Yep, I’m still gettin’ my learn on. I’ve been doing the Udemy thing lately. I’m not going to go into the pros and cons of online learning, but if you work early and have to be in bed before the puck drops, let alone before evening classes start, or have a Squirrel! attention span, then online learning might be worth looking into. Just sayin’.
The latest one I’m doing is on black and white conversions. I should note that I bought the Nik Collection a while ago (yes, after it went on sale – I couldn’t afford the $500 something it originally cost), and I also have the Topaz Labs collection, so I do have some good B&W tools at my disposal already. Here’s the problem, though – the filters always apply things uniformly, and uniform doesn’t always work.
This course shows a bunch of ways, using only what’s already in Photoshop (maybe more, I’m not finished it yet), to basically do anything that the 3rd party plug-ins can do, but with more finite control.
This is my first attempt at a fully manual conversion. I actually shot this back in January, and had I taken this course two months later, this shot would be lost forever – I usually purge my unused raw images at the end of the year, to save some space. As a colour image, it was…well, meh. That’s why it sat on my hard drive as nothing more than a raw file for almost a year. As a black and white, I like it, though! Please, feel free to chime in with your opinion; it’s the only way I’ll know if I’m on the right track.
I won’t give away all of the secrets in the learning series, but I’ll go through what I did in this image:
- Camera Raw colour retouching, siding with keeping it pale (opened as Smart Object so I could go back and re-tune as desired).
- Skin/beauty retouching while in colour. Lotsa layers here – from a great action I picked up for free from Kristina Sherk @ Shark Pixel from a webinar I attended. The action alone was worth the time spent!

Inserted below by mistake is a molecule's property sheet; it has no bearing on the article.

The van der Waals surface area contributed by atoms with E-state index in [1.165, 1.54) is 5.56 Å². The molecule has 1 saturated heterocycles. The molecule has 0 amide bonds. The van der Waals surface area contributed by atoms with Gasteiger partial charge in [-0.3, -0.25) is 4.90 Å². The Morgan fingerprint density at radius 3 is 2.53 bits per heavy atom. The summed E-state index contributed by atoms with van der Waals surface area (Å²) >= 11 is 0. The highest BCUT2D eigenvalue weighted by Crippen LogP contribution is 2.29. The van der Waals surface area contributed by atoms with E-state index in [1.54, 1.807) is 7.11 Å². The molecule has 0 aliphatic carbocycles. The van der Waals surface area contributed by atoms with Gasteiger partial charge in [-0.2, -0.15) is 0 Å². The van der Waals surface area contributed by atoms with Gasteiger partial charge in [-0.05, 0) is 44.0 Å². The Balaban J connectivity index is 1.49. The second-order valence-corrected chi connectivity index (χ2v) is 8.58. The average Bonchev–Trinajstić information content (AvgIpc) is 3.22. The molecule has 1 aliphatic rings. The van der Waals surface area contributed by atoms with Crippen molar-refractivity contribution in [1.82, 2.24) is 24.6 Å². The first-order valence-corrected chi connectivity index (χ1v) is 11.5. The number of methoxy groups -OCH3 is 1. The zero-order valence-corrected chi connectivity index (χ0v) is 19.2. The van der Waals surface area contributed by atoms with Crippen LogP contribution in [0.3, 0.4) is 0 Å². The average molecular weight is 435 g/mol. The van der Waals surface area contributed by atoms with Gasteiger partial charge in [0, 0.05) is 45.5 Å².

- B&W adjustment layer.
- Layer over her left finger/thumb to cover up the nail. You can’t see the hand in B&W, but you could see a shiny nail at the middle-bottom of the picture, floating on its own. It looked weird.
- Curves adjustment on her, focusing on lightening up yellow, as that was the predominant colour.
- Curves adjustment on her lips (masked), to basically brighten them up to what can only be described as d*cksucking red. She had nice pink lipstick on that was completely lost in the conversion.
- Curves adjustment on her hair (masked) to bring it from a dirty blonde to a completely unnatural blonde/white. Again, the hair was mostly lost in the conversion, as it naturally stood. The light spot on her left side (viewer’s right) was from the strobe – that actually was lit up in the original.
This was just a simple, low-key nude portrait. There wasn’t a whole lot to worry about, which is why she was my first (yes, it was good for me). What I found interesting was that I was forced to look at each element of an image in a completely different manner. Colour is still a major factor, but you have to look at it in a very counter-intuitive manner. Overall, I loved every minute of it, and I certainly plan on doing more!
Now it’s your turn. I’d love to hear your opinions on how I did with my first attempt at a full manual, I’d love to see some of your b&w conversions (and if you remember how you did it; manual/Nik/etc., please, let me know), and what you think about B&W’s in general! (I’m thinking another curve layer to tone the forehead down a little…)
Take it easy, and don’t do anything I wouldn’t do…and if you do, take pictures!